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Does competition enhance performance or cheating? A laboratory experiment

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Abstract

In this paper we experimentally test whether competing for a desired reward does not only affect individuals’ performance, but also their tendency to cheat. Recent doping scandals in sports as well as forgery and plagiarism scandals in academia have been partially explained by „competitive pressures“, which suggests a link between competition and cheating. In our experiment subjects conduct a task where they have the possibility to make use of illegitimate tools to better their results. We find that women react much stronger to competitive pressure by increasing their cheating activity while there is no overall sex difference in cheating. However, the effect of competition on women’s cheating behavior is entirely due to the fact that women, on average, are doing worse with respect to the assigned task. Indeed we find that it is the ability of an individual to conduct a particular task and not sex that crucially affects the reaction to competition. Poor performers significantly increase their cheating behavior under competition which may be a face-saving strategy or an attempt to retain a chance of winning.

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Bibliographic Info

Paper provided by Department of Economics, Johannes Kepler University Linz, Austria in its series Economics working papers with number 2008-01.

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Date of creation: Jan 2008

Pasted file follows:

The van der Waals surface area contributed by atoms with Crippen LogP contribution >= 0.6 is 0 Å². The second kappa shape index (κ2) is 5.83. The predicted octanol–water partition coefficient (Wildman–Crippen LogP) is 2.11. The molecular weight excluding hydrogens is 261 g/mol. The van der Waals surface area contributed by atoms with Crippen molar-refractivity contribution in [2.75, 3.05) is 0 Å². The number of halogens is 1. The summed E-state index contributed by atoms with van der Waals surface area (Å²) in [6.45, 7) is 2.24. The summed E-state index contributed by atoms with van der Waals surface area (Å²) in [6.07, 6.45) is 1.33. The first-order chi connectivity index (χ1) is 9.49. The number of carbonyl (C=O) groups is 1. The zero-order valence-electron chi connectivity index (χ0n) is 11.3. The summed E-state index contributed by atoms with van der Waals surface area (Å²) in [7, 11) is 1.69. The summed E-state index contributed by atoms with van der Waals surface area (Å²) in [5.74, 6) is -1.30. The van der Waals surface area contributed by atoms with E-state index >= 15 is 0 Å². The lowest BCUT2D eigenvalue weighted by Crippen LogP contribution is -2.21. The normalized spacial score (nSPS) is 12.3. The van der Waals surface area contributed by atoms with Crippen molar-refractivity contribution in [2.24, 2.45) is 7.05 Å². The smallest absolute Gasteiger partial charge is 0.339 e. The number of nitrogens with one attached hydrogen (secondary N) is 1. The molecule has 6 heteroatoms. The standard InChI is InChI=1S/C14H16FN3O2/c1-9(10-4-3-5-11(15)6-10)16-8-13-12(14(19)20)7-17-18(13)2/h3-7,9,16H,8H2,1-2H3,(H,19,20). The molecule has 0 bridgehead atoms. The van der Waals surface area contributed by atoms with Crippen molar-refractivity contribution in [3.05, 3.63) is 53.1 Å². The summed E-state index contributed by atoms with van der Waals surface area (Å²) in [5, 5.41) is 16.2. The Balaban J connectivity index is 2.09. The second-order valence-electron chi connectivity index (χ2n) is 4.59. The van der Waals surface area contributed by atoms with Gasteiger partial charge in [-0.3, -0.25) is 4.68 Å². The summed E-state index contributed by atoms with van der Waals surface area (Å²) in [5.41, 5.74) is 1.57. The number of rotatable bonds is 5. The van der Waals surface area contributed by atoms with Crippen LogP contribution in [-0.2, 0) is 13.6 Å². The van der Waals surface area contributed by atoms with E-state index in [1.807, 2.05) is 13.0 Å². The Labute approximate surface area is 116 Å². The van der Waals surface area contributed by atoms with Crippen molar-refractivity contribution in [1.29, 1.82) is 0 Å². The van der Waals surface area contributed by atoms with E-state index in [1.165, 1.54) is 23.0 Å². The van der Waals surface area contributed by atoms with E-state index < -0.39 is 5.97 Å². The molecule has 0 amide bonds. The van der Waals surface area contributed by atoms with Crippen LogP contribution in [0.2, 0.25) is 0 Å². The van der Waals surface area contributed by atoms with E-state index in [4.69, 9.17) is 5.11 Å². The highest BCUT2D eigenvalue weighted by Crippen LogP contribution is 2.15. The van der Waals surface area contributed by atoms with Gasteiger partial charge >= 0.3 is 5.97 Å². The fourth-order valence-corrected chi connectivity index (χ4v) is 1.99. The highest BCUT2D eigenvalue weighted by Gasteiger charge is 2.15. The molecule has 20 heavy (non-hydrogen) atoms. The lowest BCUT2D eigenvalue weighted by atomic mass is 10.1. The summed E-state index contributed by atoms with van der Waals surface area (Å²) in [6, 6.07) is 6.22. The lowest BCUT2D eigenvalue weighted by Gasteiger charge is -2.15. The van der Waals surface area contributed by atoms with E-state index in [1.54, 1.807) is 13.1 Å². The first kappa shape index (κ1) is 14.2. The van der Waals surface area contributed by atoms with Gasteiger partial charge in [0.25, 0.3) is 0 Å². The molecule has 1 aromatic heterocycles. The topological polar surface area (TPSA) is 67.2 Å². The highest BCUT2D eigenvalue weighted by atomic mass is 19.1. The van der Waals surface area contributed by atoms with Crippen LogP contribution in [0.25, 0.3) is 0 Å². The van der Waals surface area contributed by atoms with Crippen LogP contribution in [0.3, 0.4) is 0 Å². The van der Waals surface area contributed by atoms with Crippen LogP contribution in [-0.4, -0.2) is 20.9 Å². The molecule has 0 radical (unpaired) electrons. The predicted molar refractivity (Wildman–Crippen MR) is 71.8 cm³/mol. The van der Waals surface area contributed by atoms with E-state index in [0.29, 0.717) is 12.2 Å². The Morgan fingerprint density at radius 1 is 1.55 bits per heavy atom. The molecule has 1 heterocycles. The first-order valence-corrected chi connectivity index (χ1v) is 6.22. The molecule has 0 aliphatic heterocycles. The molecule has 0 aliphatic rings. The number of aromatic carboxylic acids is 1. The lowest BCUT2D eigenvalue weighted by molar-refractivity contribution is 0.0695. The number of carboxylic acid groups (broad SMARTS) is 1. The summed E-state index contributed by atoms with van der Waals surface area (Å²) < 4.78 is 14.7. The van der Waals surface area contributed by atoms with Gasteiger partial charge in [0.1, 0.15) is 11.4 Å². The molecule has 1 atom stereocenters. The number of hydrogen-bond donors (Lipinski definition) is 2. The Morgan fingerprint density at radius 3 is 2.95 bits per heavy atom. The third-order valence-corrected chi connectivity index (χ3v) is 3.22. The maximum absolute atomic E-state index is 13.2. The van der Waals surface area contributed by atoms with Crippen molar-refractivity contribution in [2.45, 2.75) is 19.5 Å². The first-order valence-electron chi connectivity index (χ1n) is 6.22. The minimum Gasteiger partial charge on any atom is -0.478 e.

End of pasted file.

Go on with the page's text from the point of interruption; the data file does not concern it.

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Handle: RePEc:jku:econwp:2008_01

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Keywords: competition; tournament; piece rate; cheating; experiment;

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References

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  1. Muriel Niederle & Lise Vesterlund, 2007. "Do Women Shy Away from Competition? Do Men Compete Too Much?," The Quarterly Journal of Economics, MIT Press, vol. 122(3), pages 1067-1101, 08.
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  19. Daniel S. Nagin & James B. Rebitzer & Seth Sanders & Lowell J. Taylor, 2002. "Monitoring, Motivation, and Management: The Determinants of Opportunistic Behavior in a Field Experiment," American Economic Review, American Economic Association, vol. 92(4), pages 850-873, September.
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Citations

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Cited by:
  1. Román Andrés Zárate, 2012. "Peer Effects, Cooperation and Competition in Human Capital Formation," DOCUMENTOS CEDE 009795, UNIVERSIDAD DE LOS ANDES-CEDE.
  2. Pascual-Ezama, David & Prelec, Drazen & Dunfield, Derek, 2013. "Motivation, money, prestige and cheats," Journal of Economic Behavior & Organization, Elsevier, vol. 93(C), pages 367-373.
  3. Gill, David & Prowse, Victoria & Vlassopoulos, Michael, 2013. "Cheating in the workplace: An experimental study of the impact of bonuses and productivity," Journal of Economic Behavior & Organization, Elsevier, vol. 96(C), pages 120-134.